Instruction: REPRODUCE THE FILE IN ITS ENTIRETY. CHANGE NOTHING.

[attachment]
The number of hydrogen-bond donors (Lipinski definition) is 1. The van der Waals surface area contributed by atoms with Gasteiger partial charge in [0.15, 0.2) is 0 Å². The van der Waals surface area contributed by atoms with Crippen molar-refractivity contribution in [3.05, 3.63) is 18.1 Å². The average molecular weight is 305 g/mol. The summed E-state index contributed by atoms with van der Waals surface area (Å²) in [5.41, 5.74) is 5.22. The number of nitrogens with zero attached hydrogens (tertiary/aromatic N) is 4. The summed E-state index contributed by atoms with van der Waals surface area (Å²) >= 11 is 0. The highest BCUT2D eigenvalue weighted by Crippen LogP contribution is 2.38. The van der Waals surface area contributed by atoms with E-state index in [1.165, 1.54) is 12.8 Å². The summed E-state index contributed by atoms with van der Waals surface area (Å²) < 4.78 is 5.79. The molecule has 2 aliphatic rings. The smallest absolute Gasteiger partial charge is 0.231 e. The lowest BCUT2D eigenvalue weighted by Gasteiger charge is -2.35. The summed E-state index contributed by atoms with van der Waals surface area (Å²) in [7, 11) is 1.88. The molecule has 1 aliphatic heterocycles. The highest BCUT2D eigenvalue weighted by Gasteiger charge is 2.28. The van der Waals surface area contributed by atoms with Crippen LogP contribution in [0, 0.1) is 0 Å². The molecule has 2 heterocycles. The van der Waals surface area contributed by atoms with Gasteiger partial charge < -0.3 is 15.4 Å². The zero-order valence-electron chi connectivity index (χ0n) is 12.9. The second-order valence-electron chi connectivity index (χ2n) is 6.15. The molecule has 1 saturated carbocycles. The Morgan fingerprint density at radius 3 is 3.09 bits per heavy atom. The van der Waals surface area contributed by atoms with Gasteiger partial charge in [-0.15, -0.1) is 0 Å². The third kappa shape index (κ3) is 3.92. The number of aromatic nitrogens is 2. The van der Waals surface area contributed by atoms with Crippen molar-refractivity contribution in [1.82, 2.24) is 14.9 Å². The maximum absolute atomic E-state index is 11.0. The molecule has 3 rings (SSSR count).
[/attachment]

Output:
The number of hydrogen-bond donors (Lipinski definition) is 1. The van der Waals surface area contributed by atoms with Gasteiger partial charge in [0.15, 0.2) is 0 Å². The van der Waals surface area contributed by atoms with Crippen molar-refractivity contribution in [3.05, 3.63) is 18.1 Å². The average molecular weight is 305 g/mol. The summed E-state index contributed by atoms with van der Waals surface area (Å²) in [5.41, 5.74) is 5.22. The number of nitrogens with zero attached hydrogens (tertiary/aromatic N) is 4. The summed E-state index contributed by atoms with van der Waals surface area (Å²) >= 11 is 0. The highest BCUT2D eigenvalue weighted by Crippen LogP contribution is 2.38. The van der Waals surface area contributed by atoms with E-state index in [1.165, 1.54) is 12.8 Å². The summed E-state index contributed by atoms with van der Waals surface area (Å²) < 4.78 is 5.79. The molecule has 2 aliphatic rings. The smallest absolute Gasteiger partial charge is 0.231 e. The lowest BCUT2D eigenvalue weighted by Gasteiger charge is -2.35. The summed E-state index contributed by atoms with van der Waals surface area (Å²) in [7, 11) is 1.88. The molecule has 1 aliphatic heterocycles. The highest BCUT2D eigenvalue weighted by Gasteiger charge is 2.28. The van der Waals surface area contributed by atoms with Crippen LogP contribution in [0, 0.1) is 0 Å². The molecule has 2 heterocycles. The van der Waals surface area contributed by atoms with Gasteiger partial charge < -0.3 is 15.4 Å². The zero-order valence-electron chi connectivity index (χ0n) is 12.9. The second-order valence-electron chi connectivity index (χ2n) is 6.15. The molecule has 1 saturated carbocycles. The Morgan fingerprint density at radius 3 is 3.09 bits per heavy atom. The van der Waals surface area contributed by atoms with Gasteiger partial charge in [-0.15, -0.1) is 0 Å². The third kappa shape index (κ3) is 3.92. The number of aromatic nitrogens is 2. The van der Waals surface area contributed by atoms with Crippen molar-refractivity contribution in [1.82, 2.24) is 14.9 Å². The maximum absolute atomic E-state index is 11.0. The molecule has 3 rings (SSSR count).